Vegetables do no harm at all, the only reason many raw feeders don't use them is that there isn't much nutrition to be gleaned from them.

My dog eats grass and vegies on top of his raw, he likes them.

The chicken bone might have got impacted because he swallowed it whole, it might have been too small meat or not.If the dog doesn't crunch it up properly a bigger chicken rmb like a quarter is much safer as it forces them to chew.
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Maxwell

I'm triple- superior MAD- now!
 
 
Barked: Wed Jun 20, '12 6:32am PST 
The phasing "bones" is what bothered me. I don't feed bones, I feed bony meats. Max can eat chicken necks, heads and feet safely but not all dogs can. If my dogs had multiple issues with perforation and such I would definitely wonder what was wrong. Do the dogs have some health issue? Are the bones inappropriate amounts or types? Are the meals too small and the dogs gulp with no chomping?

I don't feed veggies and don't think my dog needs them but I am not going to grab hims and keep him from eating fruits and grass he finds. If they are safe that is! If Max asks for a bit of broccoli from our dinner he can have it.

If people feel it necessary to feed veggies then fine, it will not kill them. It is an unnecessary expense and time waster for the most part.

I wish every dog owner could feed whole prey. I cannot do that at this point so Max gets the best 'frankenprey' I can make up. I don't care how they get to feeding raw, baby steps is just fine. Getting people to so much as moisten kibble is better than dry. Mixing in a bit of cooked stuff is an improvement. Offering a raw meaty bone every so often might start a dog owner thinking.
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Charlie

The world is my- food bowl!
 
 
Barked: Wed Jun 20, '12 8:50am PST 
Plenty of carnivores still graze on plant life from time to time. That doesn't make them any less of a carnivore, and it doesn't mean that we should be feeding them vegetation instead of animal products.

Just remember that what a dog WILL eat =/= what a dog NEEDS to eat to survive/thrive.

My dog once ate a 4-by-4 inch hole in the crotch of my jeans, but that doesn't mean that I should be including denim in his diet smile.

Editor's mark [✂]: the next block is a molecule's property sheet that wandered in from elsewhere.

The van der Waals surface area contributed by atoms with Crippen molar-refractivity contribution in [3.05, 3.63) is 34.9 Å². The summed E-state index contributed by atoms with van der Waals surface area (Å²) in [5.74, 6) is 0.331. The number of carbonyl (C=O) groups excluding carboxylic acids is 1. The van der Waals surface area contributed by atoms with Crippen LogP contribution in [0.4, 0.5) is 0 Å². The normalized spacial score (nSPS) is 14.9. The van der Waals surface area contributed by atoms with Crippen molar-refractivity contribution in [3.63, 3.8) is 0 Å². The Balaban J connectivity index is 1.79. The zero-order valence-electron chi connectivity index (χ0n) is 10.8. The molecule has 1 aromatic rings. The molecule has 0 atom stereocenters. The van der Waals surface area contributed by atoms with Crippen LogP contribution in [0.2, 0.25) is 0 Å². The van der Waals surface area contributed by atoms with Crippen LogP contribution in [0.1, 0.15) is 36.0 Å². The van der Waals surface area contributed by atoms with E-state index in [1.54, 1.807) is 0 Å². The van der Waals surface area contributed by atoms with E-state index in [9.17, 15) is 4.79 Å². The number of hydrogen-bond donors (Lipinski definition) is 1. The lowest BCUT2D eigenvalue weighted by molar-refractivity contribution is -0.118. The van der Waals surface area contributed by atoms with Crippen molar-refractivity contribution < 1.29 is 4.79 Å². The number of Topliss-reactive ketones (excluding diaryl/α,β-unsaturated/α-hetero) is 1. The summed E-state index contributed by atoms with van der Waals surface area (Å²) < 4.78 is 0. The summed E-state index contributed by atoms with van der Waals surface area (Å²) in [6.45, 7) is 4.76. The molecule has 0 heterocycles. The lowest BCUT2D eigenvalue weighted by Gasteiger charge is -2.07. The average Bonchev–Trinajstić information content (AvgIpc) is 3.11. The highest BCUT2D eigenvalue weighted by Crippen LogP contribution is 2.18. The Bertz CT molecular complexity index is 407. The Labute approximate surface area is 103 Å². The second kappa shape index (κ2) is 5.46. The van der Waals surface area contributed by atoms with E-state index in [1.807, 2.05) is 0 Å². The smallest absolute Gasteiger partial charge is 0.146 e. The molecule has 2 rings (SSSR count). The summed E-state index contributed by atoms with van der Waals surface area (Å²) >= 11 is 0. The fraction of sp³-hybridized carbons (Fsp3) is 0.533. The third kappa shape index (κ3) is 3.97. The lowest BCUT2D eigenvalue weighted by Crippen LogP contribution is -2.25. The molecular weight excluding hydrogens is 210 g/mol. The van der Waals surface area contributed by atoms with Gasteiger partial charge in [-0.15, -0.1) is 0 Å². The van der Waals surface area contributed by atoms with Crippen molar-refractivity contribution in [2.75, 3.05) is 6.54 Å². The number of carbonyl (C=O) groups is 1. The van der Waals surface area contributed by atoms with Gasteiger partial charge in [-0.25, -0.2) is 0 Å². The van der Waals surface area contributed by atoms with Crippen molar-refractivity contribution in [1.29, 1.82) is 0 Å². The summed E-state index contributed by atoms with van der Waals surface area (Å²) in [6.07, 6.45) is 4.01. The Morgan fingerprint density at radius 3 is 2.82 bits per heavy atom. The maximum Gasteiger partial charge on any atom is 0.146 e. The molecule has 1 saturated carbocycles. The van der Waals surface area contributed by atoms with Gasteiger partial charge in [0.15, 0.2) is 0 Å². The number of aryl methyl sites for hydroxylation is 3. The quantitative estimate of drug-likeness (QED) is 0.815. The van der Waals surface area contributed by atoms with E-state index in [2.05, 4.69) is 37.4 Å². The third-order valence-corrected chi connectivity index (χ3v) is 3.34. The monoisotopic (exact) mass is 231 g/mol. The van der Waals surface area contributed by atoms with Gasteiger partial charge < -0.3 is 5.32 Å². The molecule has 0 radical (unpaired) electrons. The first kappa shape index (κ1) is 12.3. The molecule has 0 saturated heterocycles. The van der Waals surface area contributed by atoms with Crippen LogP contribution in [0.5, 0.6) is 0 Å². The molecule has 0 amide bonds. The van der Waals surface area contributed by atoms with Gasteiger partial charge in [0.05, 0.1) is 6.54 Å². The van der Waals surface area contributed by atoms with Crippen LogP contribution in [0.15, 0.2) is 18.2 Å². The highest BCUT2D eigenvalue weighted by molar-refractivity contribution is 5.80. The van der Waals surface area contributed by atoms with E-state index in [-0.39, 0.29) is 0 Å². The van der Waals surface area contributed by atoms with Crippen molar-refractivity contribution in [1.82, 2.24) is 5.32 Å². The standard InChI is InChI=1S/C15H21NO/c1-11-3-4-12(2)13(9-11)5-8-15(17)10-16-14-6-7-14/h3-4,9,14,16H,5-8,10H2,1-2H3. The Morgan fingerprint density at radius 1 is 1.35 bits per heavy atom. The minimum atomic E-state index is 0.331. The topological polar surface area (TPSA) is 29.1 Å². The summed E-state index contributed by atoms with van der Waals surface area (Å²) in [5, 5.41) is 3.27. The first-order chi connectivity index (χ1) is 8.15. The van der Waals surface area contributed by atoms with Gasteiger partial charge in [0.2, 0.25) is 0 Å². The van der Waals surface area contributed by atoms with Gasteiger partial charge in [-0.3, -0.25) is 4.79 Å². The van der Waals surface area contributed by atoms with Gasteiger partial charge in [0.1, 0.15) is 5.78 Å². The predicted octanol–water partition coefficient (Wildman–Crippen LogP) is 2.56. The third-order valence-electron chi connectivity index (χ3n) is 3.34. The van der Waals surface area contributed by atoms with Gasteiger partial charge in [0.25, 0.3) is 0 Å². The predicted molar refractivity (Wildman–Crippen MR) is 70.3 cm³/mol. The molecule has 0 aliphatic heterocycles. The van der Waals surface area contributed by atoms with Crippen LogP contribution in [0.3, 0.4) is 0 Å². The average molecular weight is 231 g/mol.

Edit: And on the meaty chicken bone getting stuck, I have no answer for that. This is the first time in the 2 years that I've fed this diet and the hundreds of people that I've spoken to that I've ever heard of such a thing. I'm in no way saying that it didn't happen, but I'd consider your case very rare.

We do have another dogster on this forum that has a hard time digesting whole bones for one reason or another, so his owner feeds ground mixes. If I were in your situation, I'd switch to ground bones as well to avoid another surgery.

Edited by author Wed Jun 20, '12 8:54am PST

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Saya

I want to play!
 
 
Barked: Wed Jun 20, '12 9:30am PST 
Saya gets one bone in meal a week plus two chicken feet a week.

If I'm out on chicken feet she gets two bone in meals a week.

Some dogs might need a bit more bone in meals, but this works for Saya.

I only give her chicken bones, turkey, lamb ribs, pork ribs, lamb neck, and lamb shank, also pork shoulder roasts. She only grinds a bit of the shoulder roast and lamb shank she also doesn't eat all the lamb neck..

All bone in items have a covering of meat too makes it a nice meal and gives her a workout with pulling and tearing the meat off the bone then she grinds it a little.

She also gets whole quail and whole saury which has everything, head, organs, feat or fins etc.

Saya isn't fond of grass or herbs, or fruit or veggies.

She does like some like cooked or grilled certain veggies and fruit like banana, blue berries, mango, or raspberries.

She doesn't get them often though just as treats she doesn't really seek them out.

Bella on other hand she will eat grass and fruit.

Sadly she doesn't chew or digest grass well and I gotta handle dirty job of pulling the grass out of her other end..